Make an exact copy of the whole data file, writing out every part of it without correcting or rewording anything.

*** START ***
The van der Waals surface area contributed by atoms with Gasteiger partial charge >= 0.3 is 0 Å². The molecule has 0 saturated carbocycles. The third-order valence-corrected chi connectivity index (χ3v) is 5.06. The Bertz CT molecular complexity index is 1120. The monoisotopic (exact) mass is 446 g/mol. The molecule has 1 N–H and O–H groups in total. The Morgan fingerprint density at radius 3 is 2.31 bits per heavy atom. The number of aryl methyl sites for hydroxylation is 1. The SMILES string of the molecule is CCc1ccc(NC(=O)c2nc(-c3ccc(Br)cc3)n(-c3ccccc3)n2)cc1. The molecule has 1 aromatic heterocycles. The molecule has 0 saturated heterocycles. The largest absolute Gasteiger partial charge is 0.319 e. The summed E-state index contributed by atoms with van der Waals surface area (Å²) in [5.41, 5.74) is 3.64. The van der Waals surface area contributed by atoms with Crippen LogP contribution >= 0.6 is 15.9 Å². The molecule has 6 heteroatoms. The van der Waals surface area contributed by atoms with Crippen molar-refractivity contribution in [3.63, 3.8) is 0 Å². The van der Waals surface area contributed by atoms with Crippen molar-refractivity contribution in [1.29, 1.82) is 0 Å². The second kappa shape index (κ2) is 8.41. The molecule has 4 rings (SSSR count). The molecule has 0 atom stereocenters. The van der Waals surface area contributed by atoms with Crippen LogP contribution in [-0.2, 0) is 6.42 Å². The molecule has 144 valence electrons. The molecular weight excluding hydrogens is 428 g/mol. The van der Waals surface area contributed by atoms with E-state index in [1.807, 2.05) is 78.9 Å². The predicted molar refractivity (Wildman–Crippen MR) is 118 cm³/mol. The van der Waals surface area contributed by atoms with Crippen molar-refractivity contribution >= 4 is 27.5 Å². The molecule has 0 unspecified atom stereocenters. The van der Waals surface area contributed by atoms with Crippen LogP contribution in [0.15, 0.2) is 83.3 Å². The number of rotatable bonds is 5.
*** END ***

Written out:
The van der Waals surface area contributed by atoms with Gasteiger partial charge >= 0.3 is 0 Å². The molecule has 0 saturated carbocycles. The third-order valence-corrected chi connectivity index (χ3v) is 5.06. The Bertz CT molecular complexity index is 1120. The monoisotopic (exact) mass is 446 g/mol. The molecule has 1 N–H and O–H groups in total. The Morgan fingerprint density at radius 3 is 2.31 bits per heavy atom. The number of aryl methyl sites for hydroxylation is 1. The SMILES string of the molecule is CCc1ccc(NC(=O)c2nc(-c3ccc(Br)cc3)n(-c3ccccc3)n2)cc1. The molecule has 1 aromatic heterocycles. The molecule has 0 saturated heterocycles. The largest absolute Gasteiger partial charge is 0.319 e. The summed E-state index contributed by atoms with van der Waals surface area (Å²) in [5.41, 5.74) is 3.64. The van der Waals surface area contributed by atoms with Crippen LogP contribution >= 0.6 is 15.9 Å². The molecule has 6 heteroatoms. The van der Waals surface area contributed by atoms with Crippen molar-refractivity contribution in [3.63, 3.8) is 0 Å². The van der Waals surface area contributed by atoms with Crippen molar-refractivity contribution in [1.29, 1.82) is 0 Å². The second kappa shape index (κ2) is 8.41. The molecule has 4 rings (SSSR count). The molecule has 0 atom stereocenters. The van der Waals surface area contributed by atoms with Crippen LogP contribution in [-0.2, 0) is 6.42 Å². The molecule has 144 valence electrons. The molecular weight excluding hydrogens is 428 g/mol. The van der Waals surface area contributed by atoms with E-state index in [1.807, 2.05) is 78.9 Å². The predicted molar refractivity (Wildman–Crippen MR) is 118 cm³/mol. The van der Waals surface area contributed by atoms with Crippen molar-refractivity contribution >= 4 is 27.5 Å². The molecule has 0 unspecified atom stereocenters. The van der Waals surface area contributed by atoms with Crippen LogP contribution in [0.15, 0.2) is 83.3 Å². The number of rotatable bonds is 5.